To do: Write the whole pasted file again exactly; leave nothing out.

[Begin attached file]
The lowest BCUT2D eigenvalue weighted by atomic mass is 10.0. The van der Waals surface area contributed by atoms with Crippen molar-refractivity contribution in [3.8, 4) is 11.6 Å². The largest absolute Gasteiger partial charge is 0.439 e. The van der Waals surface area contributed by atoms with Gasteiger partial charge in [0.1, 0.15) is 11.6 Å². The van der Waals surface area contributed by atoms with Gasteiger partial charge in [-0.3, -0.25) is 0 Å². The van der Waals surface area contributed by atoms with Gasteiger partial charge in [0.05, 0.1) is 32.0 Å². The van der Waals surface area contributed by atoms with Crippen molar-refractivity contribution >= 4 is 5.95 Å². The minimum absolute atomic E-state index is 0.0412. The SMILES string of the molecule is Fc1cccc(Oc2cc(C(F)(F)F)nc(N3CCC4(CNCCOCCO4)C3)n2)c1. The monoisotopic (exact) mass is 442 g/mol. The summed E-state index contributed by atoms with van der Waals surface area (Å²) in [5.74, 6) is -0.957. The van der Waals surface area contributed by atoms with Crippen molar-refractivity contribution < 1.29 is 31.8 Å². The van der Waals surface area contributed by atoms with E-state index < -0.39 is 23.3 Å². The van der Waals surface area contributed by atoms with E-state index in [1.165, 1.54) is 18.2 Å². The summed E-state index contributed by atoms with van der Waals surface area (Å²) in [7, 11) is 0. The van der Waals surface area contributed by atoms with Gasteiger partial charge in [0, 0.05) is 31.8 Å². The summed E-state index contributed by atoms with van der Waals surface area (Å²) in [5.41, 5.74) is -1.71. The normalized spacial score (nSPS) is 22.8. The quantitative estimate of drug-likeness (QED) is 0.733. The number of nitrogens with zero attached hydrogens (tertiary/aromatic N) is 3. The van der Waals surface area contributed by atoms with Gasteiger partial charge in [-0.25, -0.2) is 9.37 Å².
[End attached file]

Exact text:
The lowest BCUT2D eigenvalue weighted by atomic mass is 10.0. The van der Waals surface area contributed by atoms with Crippen molar-refractivity contribution in [3.8, 4) is 11.6 Å². The largest absolute Gasteiger partial charge is 0.439 e. The van der Waals surface area contributed by atoms with Gasteiger partial charge in [0.1, 0.15) is 11.6 Å². The van der Waals surface area contributed by atoms with Gasteiger partial charge in [-0.3, -0.25) is 0 Å². The van der Waals surface area contributed by atoms with Gasteiger partial charge in [0.05, 0.1) is 32.0 Å². The van der Waals surface area contributed by atoms with Crippen molar-refractivity contribution >= 4 is 5.95 Å². The minimum absolute atomic E-state index is 0.0412. The SMILES string of the molecule is Fc1cccc(Oc2cc(C(F)(F)F)nc(N3CCC4(CNCCOCCO4)C3)n2)c1. The monoisotopic (exact) mass is 442 g/mol. The summed E-state index contributed by atoms with van der Waals surface area (Å²) in [5.74, 6) is -0.957. The van der Waals surface area contributed by atoms with Crippen molar-refractivity contribution < 1.29 is 31.8 Å². The van der Waals surface area contributed by atoms with E-state index < -0.39 is 23.3 Å². The van der Waals surface area contributed by atoms with E-state index in [1.165, 1.54) is 18.2 Å². The summed E-state index contributed by atoms with van der Waals surface area (Å²) in [7, 11) is 0. The van der Waals surface area contributed by atoms with Gasteiger partial charge in [0, 0.05) is 31.8 Å². The summed E-state index contributed by atoms with van der Waals surface area (Å²) in [5.41, 5.74) is -1.71. The normalized spacial score (nSPS) is 22.8. The quantitative estimate of drug-likeness (QED) is 0.733. The number of nitrogens with zero attached hydrogens (tertiary/aromatic N) is 3. The van der Waals surface area contributed by atoms with Gasteiger partial charge in [-0.25, -0.2) is 9.37 Å².